When Harry Met Sally (1989)

This is the most recently produced movie on our Christmas cinema watchlist. Released in 1989, it is one of only a half dozen films on our list that were shot in color, rather than our preferred black & white. It’s on the list because it ranks as one of the most lovely, romantic movies with key scenes set during the holidays. Can you think of a movie with wittier dialogue? And this year, with our theme being Christmas in New York, this is the most Manhattan of movies. As much as it is a love story about Harry and Sally, it is also a love story in and of New York.


Harry Burns first meets Sally Albright when they share a ride to New York after graduating from the University of Chicago. Their personalities are so different that they clash from the beginning. Six years later they bump into each other at an airport, and again they clash. Again, several years later they meet, after Harry’s marriage has ended in divorce and Sally has broken up with her live-in boyfriend. Sally and Harry become close but not romantic friends. Then they go to bed with each other, and each fears that sex has ruined the friendship. For a while it looks as if it has, but then on New Year’s Eve, Harry realizes that Sally is the love of his life and runs through the streets of Manhattan to propose. It ends with one of the best screen kisses you’ll ever see.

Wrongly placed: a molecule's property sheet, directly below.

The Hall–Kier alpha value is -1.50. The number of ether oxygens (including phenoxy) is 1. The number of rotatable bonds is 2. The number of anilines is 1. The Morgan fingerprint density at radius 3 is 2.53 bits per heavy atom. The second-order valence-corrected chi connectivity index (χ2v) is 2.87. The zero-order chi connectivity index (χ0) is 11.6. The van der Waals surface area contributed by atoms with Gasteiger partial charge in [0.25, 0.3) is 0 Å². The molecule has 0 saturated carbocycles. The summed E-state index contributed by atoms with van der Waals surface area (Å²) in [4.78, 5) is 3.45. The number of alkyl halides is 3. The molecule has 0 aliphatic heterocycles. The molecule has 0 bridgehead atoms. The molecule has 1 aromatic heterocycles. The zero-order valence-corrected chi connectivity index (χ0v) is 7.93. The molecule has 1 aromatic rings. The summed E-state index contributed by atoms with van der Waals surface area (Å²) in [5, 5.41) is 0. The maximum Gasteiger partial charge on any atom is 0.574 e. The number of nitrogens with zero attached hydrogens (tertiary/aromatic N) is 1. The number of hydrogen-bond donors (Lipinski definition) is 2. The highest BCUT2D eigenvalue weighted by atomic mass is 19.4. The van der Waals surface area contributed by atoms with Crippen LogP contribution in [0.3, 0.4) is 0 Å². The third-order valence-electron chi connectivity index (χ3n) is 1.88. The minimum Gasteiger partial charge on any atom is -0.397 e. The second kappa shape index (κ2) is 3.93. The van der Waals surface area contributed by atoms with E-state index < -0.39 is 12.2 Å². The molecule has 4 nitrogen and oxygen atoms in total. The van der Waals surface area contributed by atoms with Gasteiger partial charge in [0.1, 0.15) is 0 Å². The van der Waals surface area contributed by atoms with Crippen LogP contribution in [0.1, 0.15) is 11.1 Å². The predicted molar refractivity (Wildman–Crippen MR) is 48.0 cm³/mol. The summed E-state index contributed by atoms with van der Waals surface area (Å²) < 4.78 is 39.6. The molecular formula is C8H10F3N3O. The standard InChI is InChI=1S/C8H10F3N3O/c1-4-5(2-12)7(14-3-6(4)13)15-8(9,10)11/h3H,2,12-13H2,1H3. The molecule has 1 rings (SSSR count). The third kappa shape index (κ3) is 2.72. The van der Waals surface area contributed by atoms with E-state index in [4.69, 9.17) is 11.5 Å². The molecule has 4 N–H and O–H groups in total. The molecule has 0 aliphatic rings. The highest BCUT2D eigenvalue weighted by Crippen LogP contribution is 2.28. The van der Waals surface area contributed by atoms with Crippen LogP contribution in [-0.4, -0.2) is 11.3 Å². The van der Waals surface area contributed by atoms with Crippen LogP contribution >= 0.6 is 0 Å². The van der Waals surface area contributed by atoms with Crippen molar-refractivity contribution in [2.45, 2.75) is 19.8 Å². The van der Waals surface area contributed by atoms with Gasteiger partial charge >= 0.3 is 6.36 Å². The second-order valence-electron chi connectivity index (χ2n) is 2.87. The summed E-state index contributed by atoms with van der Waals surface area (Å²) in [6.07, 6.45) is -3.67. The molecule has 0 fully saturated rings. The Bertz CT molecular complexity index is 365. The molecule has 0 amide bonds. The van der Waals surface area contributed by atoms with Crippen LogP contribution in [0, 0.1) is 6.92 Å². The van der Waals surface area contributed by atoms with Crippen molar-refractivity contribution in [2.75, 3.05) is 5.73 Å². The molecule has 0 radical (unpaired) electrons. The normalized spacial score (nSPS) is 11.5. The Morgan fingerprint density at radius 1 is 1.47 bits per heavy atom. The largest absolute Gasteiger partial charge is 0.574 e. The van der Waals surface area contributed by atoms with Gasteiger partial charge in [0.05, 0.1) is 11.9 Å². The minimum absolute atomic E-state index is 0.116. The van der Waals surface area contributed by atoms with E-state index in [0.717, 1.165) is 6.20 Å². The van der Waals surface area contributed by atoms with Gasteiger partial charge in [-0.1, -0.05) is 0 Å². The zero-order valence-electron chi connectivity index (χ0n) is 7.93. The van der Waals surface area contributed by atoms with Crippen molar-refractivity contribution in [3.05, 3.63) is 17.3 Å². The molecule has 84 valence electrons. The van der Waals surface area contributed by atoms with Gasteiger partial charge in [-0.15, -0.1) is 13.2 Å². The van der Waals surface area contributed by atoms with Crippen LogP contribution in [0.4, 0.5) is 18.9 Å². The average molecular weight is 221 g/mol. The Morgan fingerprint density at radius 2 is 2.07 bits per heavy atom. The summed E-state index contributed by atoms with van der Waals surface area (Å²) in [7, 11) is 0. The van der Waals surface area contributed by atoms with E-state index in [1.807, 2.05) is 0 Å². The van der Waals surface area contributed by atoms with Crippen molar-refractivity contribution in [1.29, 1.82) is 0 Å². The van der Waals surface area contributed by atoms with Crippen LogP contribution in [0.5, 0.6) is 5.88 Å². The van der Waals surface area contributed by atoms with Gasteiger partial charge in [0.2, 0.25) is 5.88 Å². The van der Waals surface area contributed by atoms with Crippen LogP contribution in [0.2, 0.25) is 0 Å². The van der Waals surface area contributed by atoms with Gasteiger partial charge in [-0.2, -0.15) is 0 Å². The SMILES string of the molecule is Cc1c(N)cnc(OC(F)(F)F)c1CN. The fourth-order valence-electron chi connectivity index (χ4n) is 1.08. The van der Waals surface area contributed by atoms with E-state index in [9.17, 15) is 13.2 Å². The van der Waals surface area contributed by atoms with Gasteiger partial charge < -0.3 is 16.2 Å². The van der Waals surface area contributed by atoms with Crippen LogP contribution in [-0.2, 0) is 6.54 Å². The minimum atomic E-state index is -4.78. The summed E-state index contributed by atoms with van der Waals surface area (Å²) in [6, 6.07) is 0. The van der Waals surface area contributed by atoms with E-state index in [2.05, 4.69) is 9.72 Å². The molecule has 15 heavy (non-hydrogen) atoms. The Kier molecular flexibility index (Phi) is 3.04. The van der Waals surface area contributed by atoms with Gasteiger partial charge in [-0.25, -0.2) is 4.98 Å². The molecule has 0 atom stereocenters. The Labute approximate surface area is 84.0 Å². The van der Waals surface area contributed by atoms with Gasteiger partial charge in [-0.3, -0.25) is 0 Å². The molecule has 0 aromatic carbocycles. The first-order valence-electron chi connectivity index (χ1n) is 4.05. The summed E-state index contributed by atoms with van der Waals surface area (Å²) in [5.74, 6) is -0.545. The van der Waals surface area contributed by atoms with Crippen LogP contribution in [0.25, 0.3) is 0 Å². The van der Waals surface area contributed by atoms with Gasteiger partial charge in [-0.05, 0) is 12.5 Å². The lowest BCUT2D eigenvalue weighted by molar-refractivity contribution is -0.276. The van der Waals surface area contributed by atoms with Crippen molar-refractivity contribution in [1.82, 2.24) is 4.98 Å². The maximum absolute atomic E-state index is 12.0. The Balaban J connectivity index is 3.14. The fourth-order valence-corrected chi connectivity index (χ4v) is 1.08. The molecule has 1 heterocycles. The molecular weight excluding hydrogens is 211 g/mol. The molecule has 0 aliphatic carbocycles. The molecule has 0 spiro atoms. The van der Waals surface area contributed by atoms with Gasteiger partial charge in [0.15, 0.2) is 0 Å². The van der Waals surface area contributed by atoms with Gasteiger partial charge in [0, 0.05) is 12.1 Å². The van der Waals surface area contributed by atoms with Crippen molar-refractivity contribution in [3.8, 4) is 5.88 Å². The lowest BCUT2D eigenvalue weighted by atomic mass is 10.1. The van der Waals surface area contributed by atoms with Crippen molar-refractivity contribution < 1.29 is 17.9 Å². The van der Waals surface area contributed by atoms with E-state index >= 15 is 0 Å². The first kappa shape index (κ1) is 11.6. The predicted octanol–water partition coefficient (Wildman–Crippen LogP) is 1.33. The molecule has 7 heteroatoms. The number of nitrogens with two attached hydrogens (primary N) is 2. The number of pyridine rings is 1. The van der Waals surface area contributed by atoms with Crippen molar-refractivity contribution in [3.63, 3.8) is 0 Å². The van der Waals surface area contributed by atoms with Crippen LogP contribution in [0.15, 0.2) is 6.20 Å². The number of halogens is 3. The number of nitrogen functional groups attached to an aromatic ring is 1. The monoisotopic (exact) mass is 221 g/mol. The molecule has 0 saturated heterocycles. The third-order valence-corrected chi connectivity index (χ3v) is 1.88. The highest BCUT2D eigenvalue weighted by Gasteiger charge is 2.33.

New York landmarks form the background of many key scenes in the movie: two key shots of Washington Square (when they first arrive in New York and when Harry realizes how much he loves Sally), Central Park (multiple times), and the Metropolitan Museum of Art. Numerous scenes are shot in Manhattan restaurants and cafes, including the legendary “I’ll have what she’s having” segment shot in Katz’s Delicatessen at 205 E. Houston St.


From the Rockefeller Center Christmas tree to two scenes of Sally buying a Christmas tree from a Manhattan vendor and dragging it in the snow to her apartment, there are several key scenes set during two Christmases.


Bruno Kirby plays the young Clemenza in The Godfather, Part Two (1974). He appeared again as a buddy of Billy Crystal’s in City Slickers (1991) and was directed by Rob Reiner in This Is Spinal Tap (1984).


Other than the Gershwin tunes in the soundtrack, many performed by Harry Connick Jr., I haven’t found any direct Astaire connections.


Nora Ephrom’s witty dialogue, beautifully photographed New York scenery by Barry Sonnenfeld (especially the autumn colors in Central Park and the snow-covered sidewalks), and delightful performances by all of the actors combine to make this a nearly perfect film.